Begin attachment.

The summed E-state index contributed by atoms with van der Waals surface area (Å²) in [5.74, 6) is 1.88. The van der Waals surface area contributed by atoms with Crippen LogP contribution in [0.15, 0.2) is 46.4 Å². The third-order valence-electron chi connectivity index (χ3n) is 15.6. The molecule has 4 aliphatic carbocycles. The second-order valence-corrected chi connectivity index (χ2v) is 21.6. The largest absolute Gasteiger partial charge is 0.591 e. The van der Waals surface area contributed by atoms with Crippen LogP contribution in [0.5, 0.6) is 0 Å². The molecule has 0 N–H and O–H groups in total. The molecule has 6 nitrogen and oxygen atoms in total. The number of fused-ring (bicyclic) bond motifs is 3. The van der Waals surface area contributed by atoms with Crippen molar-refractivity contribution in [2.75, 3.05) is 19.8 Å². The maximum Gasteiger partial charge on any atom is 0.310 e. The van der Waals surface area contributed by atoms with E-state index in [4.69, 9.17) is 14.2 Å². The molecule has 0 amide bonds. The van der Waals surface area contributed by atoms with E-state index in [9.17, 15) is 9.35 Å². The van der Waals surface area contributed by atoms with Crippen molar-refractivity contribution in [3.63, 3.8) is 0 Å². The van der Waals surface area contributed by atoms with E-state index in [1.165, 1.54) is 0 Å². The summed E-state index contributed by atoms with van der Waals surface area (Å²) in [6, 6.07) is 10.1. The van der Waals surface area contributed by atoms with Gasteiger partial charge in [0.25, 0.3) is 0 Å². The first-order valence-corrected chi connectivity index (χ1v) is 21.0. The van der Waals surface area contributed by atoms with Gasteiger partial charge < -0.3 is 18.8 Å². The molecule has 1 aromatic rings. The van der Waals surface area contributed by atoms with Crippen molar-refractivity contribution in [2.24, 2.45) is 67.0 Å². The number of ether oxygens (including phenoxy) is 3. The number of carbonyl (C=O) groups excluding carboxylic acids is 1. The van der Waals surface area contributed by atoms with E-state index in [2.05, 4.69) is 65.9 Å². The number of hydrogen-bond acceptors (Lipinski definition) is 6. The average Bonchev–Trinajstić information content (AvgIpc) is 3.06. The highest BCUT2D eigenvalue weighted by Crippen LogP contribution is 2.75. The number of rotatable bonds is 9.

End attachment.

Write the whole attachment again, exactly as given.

The summed E-state index contributed by atoms with van der Waals surface area (Å²) in [5.74, 6) is 1.88. The van der Waals surface area contributed by atoms with Crippen LogP contribution in [0.15, 0.2) is 46.4 Å². The third-order valence-electron chi connectivity index (χ3n) is 15.6. The molecule has 4 aliphatic carbocycles. The second-order valence-corrected chi connectivity index (χ2v) is 21.6. The largest absolute Gasteiger partial charge is 0.591 e. The van der Waals surface area contributed by atoms with Crippen LogP contribution in [0.5, 0.6) is 0 Å². The molecule has 0 N–H and O–H groups in total. The molecule has 6 nitrogen and oxygen atoms in total. The number of fused-ring (bicyclic) bond motifs is 3. The van der Waals surface area contributed by atoms with Crippen molar-refractivity contribution in [2.75, 3.05) is 19.8 Å². The maximum Gasteiger partial charge on any atom is 0.310 e. The van der Waals surface area contributed by atoms with E-state index in [4.69, 9.17) is 14.2 Å². The molecule has 0 amide bonds. The van der Waals surface area contributed by atoms with E-state index in [9.17, 15) is 9.35 Å². The van der Waals surface area contributed by atoms with Crippen molar-refractivity contribution in [3.63, 3.8) is 0 Å². The van der Waals surface area contributed by atoms with E-state index in [1.165, 1.54) is 0 Å². The summed E-state index contributed by atoms with van der Waals surface area (Å²) in [6, 6.07) is 10.1. The van der Waals surface area contributed by atoms with Gasteiger partial charge in [0.25, 0.3) is 0 Å². The first-order valence-corrected chi connectivity index (χ1v) is 21.0. The van der Waals surface area contributed by atoms with Gasteiger partial charge < -0.3 is 18.8 Å². The molecule has 1 aromatic rings. The van der Waals surface area contributed by atoms with Crippen molar-refractivity contribution in [2.24, 2.45) is 67.0 Å². The number of ether oxygens (including phenoxy) is 3. The number of carbonyl (C=O) groups excluding carboxylic acids is 1. The van der Waals surface area contributed by atoms with E-state index in [2.05, 4.69) is 65.9 Å². The number of hydrogen-bond acceptors (Lipinski definition) is 6. The average Bonchev–Trinajstić information content (AvgIpc) is 3.06. The highest BCUT2D eigenvalue weighted by Crippen LogP contribution is 2.75. The number of rotatable bonds is 9.